Junie Moon's face has been disfigured by ill-gotten burns, and depends on her friends and her wit to cope. She, Warren, and Arthur leave the hospital - they yearn for independence - and ... See full summary »
A woman secretly suffering from kleptomania is hypnotized in an effort to cure her condition. Soon afterwards, she is found at the scene of a murder with no memory of how she got there and seemingly no way to prove her innocence.
Ann Lake has recently settled in England with her daughter, Bunny. When she goes to retrieve her daughter after the girl's first day at school, no one has any record of Bunny having been registered. When even the police can find no trace that the girl ever existed, they wonder if the child was only a fantasy of Ann's. When Ann's brother backs up the police's suspicions, she appears to be a mentally-disturbed individual. Are they right? Written by
While being questioned in the pub you can see a television high on the back wall of the bar. The newscaster is just about to describe what Bunny Lake was wearing before she was reported missing when the channel is suddenly switched to a young British group (The Zombies) playing a very catchy song with lyrics that actually relate to the plot of the movie. Much later in the storyline Ann Lake escapes her hospital room through a basement level maintenance room where she runs past an old janitor sitting at a workbench listening to a transistor radio and the same exact catchy song is being broadcast again. See more »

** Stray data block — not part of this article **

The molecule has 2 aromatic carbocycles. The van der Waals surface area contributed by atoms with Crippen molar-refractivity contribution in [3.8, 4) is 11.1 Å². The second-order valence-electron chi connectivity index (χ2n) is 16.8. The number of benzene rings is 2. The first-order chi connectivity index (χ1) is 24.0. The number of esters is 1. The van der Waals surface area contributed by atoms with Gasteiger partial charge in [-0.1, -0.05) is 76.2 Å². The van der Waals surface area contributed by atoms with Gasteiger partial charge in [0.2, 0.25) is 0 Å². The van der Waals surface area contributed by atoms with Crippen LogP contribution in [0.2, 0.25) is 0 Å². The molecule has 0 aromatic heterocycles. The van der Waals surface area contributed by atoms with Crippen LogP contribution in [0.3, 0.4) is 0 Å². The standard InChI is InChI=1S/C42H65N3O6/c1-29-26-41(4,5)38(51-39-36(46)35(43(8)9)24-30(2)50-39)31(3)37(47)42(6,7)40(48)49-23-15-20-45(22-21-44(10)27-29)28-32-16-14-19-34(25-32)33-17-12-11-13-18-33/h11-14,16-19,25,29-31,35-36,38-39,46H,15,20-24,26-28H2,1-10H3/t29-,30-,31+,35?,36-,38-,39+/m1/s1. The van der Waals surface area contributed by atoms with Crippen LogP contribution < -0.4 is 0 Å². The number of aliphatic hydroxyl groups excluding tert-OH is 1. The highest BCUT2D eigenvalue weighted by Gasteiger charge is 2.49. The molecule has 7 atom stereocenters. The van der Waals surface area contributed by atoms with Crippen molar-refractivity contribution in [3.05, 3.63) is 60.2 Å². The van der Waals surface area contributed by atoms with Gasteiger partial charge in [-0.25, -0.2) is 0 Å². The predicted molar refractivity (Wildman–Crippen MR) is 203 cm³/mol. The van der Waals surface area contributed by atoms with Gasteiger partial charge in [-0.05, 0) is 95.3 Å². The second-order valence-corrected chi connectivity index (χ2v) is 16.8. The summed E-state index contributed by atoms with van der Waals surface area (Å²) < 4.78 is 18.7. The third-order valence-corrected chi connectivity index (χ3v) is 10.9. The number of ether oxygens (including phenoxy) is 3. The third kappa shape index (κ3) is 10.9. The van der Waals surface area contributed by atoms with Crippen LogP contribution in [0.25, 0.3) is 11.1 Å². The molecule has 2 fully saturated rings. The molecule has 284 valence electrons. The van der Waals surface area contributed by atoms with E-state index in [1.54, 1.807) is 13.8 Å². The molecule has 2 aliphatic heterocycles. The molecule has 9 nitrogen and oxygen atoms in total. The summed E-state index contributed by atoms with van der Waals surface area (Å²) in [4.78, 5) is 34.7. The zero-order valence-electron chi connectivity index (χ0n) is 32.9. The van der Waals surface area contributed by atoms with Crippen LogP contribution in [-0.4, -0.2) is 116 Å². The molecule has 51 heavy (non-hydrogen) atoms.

The police are seen leading two dogs around the garden and letting them sniff and search but as the mother does not have anything belonging to the child for them to sniff, what scent are they following? See more »
She may be a few minutes late. Will you please wait for her?
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The names in the opening credits are revealed by a hand tearing away parts of the black background as if it were paper, revealing the names printed beneath on a white background. See more »
I'm not a huge fan of Preminger - many of his films from 1950 forward are pretty bad (e.g. "Saint Joan," "Exodus," "In Harms Way," "Hurry, Sundown") or don't date well (e.g. "Man With The Golden Arm," "Such Good Friends").
But "Bunny Lake Is Missing" is a bright spot in his later work. I first saw this on TV back in the early 70's and then again in a 16mm pan-and-scan print - and enjoyed it. But it wasn't until I saw it in a 35mm widescreen print that I could appreciate Preminger's expert use of the widescreen space, which gave "Bunny Lake" added dimension.
"Bunny Lake" isn't a great thriller, but it's a good one. The story itself doesn't rise above a certain amount of contrivance, but the performances are mostly solid enough to keep you glued to the screen until the suspenseful climax. Best are Olivier, beautifully restrained as the chief inspector, Lynley as the frantic heroine, and Martita Hunt as the eccentric owner of the school where Bunny first goes missing. As Lynley's brother whose feelings for his sister are almost incestuous, Kier Dullea does well walking a tightrope between normal brotherly concern and something darker, but occasionally overdoes his role.
Unfortunately, Preminger can't help but indulge his desire to titillate and shock with the character played by Noel Coward. Watching the playwright/actor caress his face with a leather whip handle (a scene not in the original novel, I believe), is a piece of vulgarity that will produce more adolescent giggles than gasps.
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